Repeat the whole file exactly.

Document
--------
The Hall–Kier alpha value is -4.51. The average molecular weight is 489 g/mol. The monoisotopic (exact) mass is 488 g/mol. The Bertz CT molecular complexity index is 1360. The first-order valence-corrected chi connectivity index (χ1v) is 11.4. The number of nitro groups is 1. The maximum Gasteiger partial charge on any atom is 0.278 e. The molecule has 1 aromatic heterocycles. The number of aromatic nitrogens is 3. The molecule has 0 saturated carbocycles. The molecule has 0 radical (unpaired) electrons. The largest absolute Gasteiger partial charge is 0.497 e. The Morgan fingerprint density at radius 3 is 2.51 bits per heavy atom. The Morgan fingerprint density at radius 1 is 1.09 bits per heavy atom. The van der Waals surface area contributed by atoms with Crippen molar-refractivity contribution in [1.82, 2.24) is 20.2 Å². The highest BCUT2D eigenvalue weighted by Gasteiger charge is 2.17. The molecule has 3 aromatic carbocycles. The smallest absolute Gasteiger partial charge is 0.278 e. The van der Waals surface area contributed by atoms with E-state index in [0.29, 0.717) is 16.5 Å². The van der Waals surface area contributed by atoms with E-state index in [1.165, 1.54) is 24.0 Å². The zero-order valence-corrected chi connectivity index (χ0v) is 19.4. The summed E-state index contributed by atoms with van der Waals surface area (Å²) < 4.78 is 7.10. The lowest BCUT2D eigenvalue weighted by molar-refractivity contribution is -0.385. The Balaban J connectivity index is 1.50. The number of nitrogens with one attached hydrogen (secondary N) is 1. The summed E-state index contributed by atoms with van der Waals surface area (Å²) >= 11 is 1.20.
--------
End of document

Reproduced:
The Hall–Kier alpha value is -4.51. The average molecular weight is 489 g/mol. The monoisotopic (exact) mass is 488 g/mol. The Bertz CT molecular complexity index is 1360. The first-order valence-corrected chi connectivity index (χ1v) is 11.4. The number of nitro groups is 1. The maximum Gasteiger partial charge on any atom is 0.278 e. The molecule has 1 aromatic heterocycles. The number of aromatic nitrogens is 3. The molecule has 0 saturated carbocycles. The molecule has 0 radical (unpaired) electrons. The largest absolute Gasteiger partial charge is 0.497 e. The Morgan fingerprint density at radius 3 is 2.51 bits per heavy atom. The Morgan fingerprint density at radius 1 is 1.09 bits per heavy atom. The van der Waals surface area contributed by atoms with Crippen molar-refractivity contribution in [1.82, 2.24) is 20.2 Å². The highest BCUT2D eigenvalue weighted by Gasteiger charge is 2.17. The molecule has 3 aromatic carbocycles. The smallest absolute Gasteiger partial charge is 0.278 e. The van der Waals surface area contributed by atoms with E-state index in [0.29, 0.717) is 16.5 Å². The van der Waals surface area contributed by atoms with E-state index in [1.165, 1.54) is 24.0 Å². The zero-order valence-corrected chi connectivity index (χ0v) is 19.4. The summed E-state index contributed by atoms with van der Waals surface area (Å²) < 4.78 is 7.10. The lowest BCUT2D eigenvalue weighted by molar-refractivity contribution is -0.385. The Balaban J connectivity index is 1.50. The number of nitrogens with one attached hydrogen (secondary N) is 1. The summed E-state index contributed by atoms with van der Waals surface area (Å²) >= 11 is 1.20.